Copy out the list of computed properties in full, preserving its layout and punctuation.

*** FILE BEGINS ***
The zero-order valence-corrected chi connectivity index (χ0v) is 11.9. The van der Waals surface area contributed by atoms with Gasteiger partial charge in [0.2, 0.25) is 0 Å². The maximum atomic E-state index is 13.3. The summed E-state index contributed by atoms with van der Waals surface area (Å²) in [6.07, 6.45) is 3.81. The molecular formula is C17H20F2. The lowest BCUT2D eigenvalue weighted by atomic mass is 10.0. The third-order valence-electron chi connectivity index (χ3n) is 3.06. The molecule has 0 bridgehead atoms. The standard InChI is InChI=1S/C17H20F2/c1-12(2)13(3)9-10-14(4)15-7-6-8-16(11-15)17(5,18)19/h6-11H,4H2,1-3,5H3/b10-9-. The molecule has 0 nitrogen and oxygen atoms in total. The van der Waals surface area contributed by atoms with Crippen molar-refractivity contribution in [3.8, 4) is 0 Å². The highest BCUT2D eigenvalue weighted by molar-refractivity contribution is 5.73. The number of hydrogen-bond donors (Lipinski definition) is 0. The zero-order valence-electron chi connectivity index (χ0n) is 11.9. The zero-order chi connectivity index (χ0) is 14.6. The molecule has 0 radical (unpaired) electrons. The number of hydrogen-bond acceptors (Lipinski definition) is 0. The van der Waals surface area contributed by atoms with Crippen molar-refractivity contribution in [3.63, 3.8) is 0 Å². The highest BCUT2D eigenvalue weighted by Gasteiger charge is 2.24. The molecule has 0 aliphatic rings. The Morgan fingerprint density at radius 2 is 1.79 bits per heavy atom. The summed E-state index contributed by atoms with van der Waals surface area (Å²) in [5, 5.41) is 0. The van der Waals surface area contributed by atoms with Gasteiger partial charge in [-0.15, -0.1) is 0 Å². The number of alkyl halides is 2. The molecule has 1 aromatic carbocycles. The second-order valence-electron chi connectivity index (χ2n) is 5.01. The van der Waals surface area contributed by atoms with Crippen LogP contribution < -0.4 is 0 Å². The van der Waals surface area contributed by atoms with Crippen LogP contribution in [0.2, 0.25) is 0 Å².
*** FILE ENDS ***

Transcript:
The zero-order valence-corrected chi connectivity index (χ0v) is 11.9. The van der Waals surface area contributed by atoms with Gasteiger partial charge in [0.2, 0.25) is 0 Å². The maximum atomic E-state index is 13.3. The summed E-state index contributed by atoms with van der Waals surface area (Å²) in [6.07, 6.45) is 3.81. The molecular formula is C17H20F2. The lowest BCUT2D eigenvalue weighted by atomic mass is 10.0. The third-order valence-electron chi connectivity index (χ3n) is 3.06. The molecule has 0 bridgehead atoms. The standard InChI is InChI=1S/C17H20F2/c1-12(2)13(3)9-10-14(4)15-7-6-8-16(11-15)17(5,18)19/h6-11H,4H2,1-3,5H3/b10-9-. The molecule has 0 nitrogen and oxygen atoms in total. The van der Waals surface area contributed by atoms with Crippen molar-refractivity contribution in [3.8, 4) is 0 Å². The highest BCUT2D eigenvalue weighted by molar-refractivity contribution is 5.73. The number of hydrogen-bond donors (Lipinski definition) is 0. The zero-order valence-electron chi connectivity index (χ0n) is 11.9. The zero-order chi connectivity index (χ0) is 14.6. The molecule has 0 radical (unpaired) electrons. The number of hydrogen-bond acceptors (Lipinski definition) is 0. The van der Waals surface area contributed by atoms with Crippen molar-refractivity contribution in [3.63, 3.8) is 0 Å². The highest BCUT2D eigenvalue weighted by Gasteiger charge is 2.24. The molecule has 0 aliphatic rings. The Morgan fingerprint density at radius 2 is 1.79 bits per heavy atom. The summed E-state index contributed by atoms with van der Waals surface area (Å²) in [5, 5.41) is 0. The van der Waals surface area contributed by atoms with Gasteiger partial charge in [-0.15, -0.1) is 0 Å². The number of alkyl halides is 2. The molecule has 1 aromatic carbocycles. The second-order valence-electron chi connectivity index (χ2n) is 5.01. The van der Waals surface area contributed by atoms with Crippen LogP contribution < -0.4 is 0 Å². The van der Waals surface area contributed by atoms with Crippen LogP contribution in [0.2, 0.25) is 0 Å².